Saturday, July 13

How This Loophole Could Help Drivers Skip DUI Checkpoints

It’s common knowledge that law enforcement officials sometimes set up DUI checkpoints, particularly on popular party holidays like New Year’s Eve and St. Patrick’s Day. Usually located on major routes, these checkpoints allow officers to stop each car that goes by and check for any suspicious behavior that could indicate DUI. What many drivers don’t know, however, is that there is a loophole that could keep them from being charged.

Driving under the influence in most of the United States means operating a motor vehicle with a blood alcohol content (BAC) level of 0.08% or higher. At a DUI checkpoint, officers generally check for the smell of alcohol, slurred speech, or any other obvious indicator that a person may be driving drunk.

A new campaign by Fair DUI Flyer seeks to educate drivers of their rights — which, in regard to these checkpoints, means that motorists don’t have to roll down their windows or speak to officers.

The flyer reads “I remain silent; no searches; I want my lawyer,” according to When approaching a DUI checkpoint, drivers can apparently tape the flyer, their license, and their registration to the inside of their windows rather than speaking to officers.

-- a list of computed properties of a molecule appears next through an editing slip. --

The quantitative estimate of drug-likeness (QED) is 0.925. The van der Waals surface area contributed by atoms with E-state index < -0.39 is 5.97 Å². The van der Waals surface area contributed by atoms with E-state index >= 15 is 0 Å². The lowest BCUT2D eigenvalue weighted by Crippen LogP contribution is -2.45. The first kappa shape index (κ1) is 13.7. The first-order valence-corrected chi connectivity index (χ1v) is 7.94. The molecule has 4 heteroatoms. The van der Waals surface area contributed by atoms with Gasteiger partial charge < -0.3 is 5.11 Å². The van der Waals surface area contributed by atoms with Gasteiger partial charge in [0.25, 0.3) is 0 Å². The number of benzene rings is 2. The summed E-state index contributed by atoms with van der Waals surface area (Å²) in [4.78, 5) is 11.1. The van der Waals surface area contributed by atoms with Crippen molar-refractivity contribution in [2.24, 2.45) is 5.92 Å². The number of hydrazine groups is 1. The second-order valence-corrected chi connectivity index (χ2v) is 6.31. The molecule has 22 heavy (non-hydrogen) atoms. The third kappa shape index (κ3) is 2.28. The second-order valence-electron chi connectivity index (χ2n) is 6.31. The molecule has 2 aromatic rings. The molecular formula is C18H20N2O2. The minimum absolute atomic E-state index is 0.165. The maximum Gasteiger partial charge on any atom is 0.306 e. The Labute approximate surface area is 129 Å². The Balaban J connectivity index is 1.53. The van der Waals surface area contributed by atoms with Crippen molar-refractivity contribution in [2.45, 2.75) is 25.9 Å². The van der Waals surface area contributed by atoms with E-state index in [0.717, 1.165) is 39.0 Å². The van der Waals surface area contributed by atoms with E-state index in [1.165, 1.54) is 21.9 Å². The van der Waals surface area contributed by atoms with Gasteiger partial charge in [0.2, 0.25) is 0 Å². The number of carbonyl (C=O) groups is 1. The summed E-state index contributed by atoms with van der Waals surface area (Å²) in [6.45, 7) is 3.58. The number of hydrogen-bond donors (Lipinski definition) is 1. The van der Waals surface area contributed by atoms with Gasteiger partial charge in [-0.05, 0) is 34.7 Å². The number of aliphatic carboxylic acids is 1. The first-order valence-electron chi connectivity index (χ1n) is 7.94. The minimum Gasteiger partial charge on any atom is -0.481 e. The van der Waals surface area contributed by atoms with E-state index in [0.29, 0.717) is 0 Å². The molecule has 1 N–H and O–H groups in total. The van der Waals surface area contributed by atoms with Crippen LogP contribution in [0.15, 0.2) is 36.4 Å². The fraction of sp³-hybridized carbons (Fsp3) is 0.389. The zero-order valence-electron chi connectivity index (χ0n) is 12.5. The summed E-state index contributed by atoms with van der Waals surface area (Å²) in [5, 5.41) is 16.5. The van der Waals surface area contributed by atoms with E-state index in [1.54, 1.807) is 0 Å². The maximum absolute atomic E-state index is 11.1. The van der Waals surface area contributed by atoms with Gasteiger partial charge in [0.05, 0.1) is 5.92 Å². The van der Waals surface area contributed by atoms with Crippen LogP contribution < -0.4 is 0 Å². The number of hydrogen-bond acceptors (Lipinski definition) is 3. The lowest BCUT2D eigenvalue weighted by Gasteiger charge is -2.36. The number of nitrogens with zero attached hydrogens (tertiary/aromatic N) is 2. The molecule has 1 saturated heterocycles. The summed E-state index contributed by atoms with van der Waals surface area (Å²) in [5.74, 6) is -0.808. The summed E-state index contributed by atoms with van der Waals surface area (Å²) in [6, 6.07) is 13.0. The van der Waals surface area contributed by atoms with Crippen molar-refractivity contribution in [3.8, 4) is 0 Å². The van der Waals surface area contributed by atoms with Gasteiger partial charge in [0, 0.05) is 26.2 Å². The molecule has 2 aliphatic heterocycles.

St. Louis FOX affiliate KTVI reports that DUI checkpoints did become legal after a Supreme Court ruling in 1990, but the ruling doesn’t dictate what a driver is required to do when they are stopped at one.

“Even though the United States Supreme Court has ruled that DUI Checkpoints may not violate the Constitution, many States have determined that checkpoints are unconstitutional and are not allowed,” said Mark Greany, attorney at law for Gedulin and Greany Criminal Defense Attorneys. “Unfortunately, California allows checkpoints, provided that they are conducted in accordance with certain specific rules.”

The Fair DUI Flyer has gone viral on social media and could be used by a number of different drivers — from those who simply want to protect their rights, to those who are actually driving drunk.

“A good DUI attorney will know what rules the police need to follow, and can determine if a checkpoint has been set up and operated in violation of the rules,” said Greany. “If you have been arrested at a checkpoint you should ask an attorney to examine the procedures the police used during your arrest.”

What’s troubling about the flyer is that although it does educate drivers of their rights, the loophole could allow drunk drivers to make it through checkpoints unscathed. In the U.S. the average full cost of a DUI is $10,000. Other common consequences include license revocation and even jail time.

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